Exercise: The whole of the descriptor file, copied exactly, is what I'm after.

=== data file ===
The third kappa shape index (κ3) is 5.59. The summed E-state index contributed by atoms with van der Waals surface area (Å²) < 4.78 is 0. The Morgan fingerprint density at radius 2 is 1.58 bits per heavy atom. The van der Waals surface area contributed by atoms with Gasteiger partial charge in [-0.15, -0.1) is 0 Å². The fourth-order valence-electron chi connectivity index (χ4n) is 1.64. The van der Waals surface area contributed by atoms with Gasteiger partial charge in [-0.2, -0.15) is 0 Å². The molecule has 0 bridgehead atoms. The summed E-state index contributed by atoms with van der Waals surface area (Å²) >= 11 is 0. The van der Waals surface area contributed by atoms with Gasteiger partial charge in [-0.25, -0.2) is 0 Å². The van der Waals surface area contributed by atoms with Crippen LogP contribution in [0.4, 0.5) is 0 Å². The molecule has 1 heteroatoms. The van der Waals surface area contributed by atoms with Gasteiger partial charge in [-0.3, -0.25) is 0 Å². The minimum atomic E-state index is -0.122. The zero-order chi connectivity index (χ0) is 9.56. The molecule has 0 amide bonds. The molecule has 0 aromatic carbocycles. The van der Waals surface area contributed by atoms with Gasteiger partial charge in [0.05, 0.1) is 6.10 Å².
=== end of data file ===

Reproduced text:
The third kappa shape index (κ3) is 5.59. The summed E-state index contributed by atoms with van der Waals surface area (Å²) < 4.78 is 0. The Morgan fingerprint density at radius 2 is 1.58 bits per heavy atom. The van der Waals surface area contributed by atoms with Gasteiger partial charge in [-0.15, -0.1) is 0 Å². The fourth-order valence-electron chi connectivity index (χ4n) is 1.64. The van der Waals surface area contributed by atoms with Gasteiger partial charge in [-0.2, -0.15) is 0 Å². The molecule has 0 bridgehead atoms. The summed E-state index contributed by atoms with van der Waals surface area (Å²) >= 11 is 0. The van der Waals surface area contributed by atoms with Gasteiger partial charge in [-0.25, -0.2) is 0 Å². The van der Waals surface area contributed by atoms with Crippen LogP contribution in [0.4, 0.5) is 0 Å². The molecule has 1 heteroatoms. The van der Waals surface area contributed by atoms with Gasteiger partial charge in [-0.3, -0.25) is 0 Å². The minimum atomic E-state index is -0.122. The zero-order chi connectivity index (χ0) is 9.56. The molecule has 0 amide bonds. The molecule has 0 aromatic carbocycles. The van der Waals surface area contributed by atoms with Gasteiger partial charge in [0.05, 0.1) is 6.10 Å².